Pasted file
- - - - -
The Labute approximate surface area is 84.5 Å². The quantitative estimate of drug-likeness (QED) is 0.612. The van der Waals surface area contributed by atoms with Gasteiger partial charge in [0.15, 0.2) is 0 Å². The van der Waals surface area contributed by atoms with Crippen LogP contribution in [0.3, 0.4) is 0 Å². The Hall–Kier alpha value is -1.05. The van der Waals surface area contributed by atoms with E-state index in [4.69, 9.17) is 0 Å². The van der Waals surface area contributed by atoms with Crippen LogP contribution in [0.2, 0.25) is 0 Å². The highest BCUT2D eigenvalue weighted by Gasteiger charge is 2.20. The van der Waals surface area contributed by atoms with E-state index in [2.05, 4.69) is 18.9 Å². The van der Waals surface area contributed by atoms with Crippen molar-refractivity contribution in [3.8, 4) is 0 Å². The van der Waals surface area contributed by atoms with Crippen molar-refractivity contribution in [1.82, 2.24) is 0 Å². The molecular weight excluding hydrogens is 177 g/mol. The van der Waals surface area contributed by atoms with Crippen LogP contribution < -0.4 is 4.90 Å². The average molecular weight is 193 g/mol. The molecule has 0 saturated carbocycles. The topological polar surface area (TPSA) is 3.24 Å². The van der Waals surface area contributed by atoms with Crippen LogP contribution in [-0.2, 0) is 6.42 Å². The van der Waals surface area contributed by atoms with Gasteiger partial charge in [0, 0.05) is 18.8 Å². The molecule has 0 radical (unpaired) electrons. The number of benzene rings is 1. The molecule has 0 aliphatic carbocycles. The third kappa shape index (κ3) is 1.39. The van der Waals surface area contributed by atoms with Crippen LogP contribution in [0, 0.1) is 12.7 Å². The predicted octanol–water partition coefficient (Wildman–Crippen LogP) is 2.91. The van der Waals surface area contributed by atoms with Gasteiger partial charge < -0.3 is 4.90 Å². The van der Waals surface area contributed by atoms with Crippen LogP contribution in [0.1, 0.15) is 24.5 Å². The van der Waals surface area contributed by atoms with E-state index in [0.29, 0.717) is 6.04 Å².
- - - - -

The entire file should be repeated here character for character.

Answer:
The Labute approximate surface area is 84.5 Å². The quantitative estimate of drug-likeness (QED) is 0.612. The van der Waals surface area contributed by atoms with Gasteiger partial charge in [0.15, 0.2) is 0 Å². The van der Waals surface area contributed by atoms with Crippen LogP contribution in [0.3, 0.4) is 0 Å². The Hall–Kier alpha value is -1.05. The van der Waals surface area contributed by atoms with E-state index in [4.69, 9.17) is 0 Å². The van der Waals surface area contributed by atoms with Crippen LogP contribution in [0.2, 0.25) is 0 Å². The highest BCUT2D eigenvalue weighted by Gasteiger charge is 2.20. The van der Waals surface area contributed by atoms with E-state index in [2.05, 4.69) is 18.9 Å². The van der Waals surface area contributed by atoms with Crippen molar-refractivity contribution in [3.8, 4) is 0 Å². The van der Waals surface area contributed by atoms with Crippen molar-refractivity contribution in [1.82, 2.24) is 0 Å². The molecular weight excluding hydrogens is 177 g/mol. The van der Waals surface area contributed by atoms with Crippen LogP contribution < -0.4 is 4.90 Å². The average molecular weight is 193 g/mol. The molecule has 0 saturated carbocycles. The topological polar surface area (TPSA) is 3.24 Å². The van der Waals surface area contributed by atoms with Crippen LogP contribution in [-0.2, 0) is 6.42 Å². The van der Waals surface area contributed by atoms with Gasteiger partial charge in [0, 0.05) is 18.8 Å². The molecule has 0 radical (unpaired) electrons. The number of benzene rings is 1. The molecule has 0 aliphatic carbocycles. The third kappa shape index (κ3) is 1.39. The van der Waals surface area contributed by atoms with Crippen LogP contribution in [0, 0.1) is 12.7 Å². The predicted octanol–water partition coefficient (Wildman–Crippen LogP) is 2.91. The van der Waals surface area contributed by atoms with Gasteiger partial charge < -0.3 is 4.90 Å². The van der Waals surface area contributed by atoms with Crippen LogP contribution in [0.1, 0.15) is 24.5 Å². The van der Waals surface area contributed by atoms with E-state index in [0.29, 0.717) is 6.04 Å².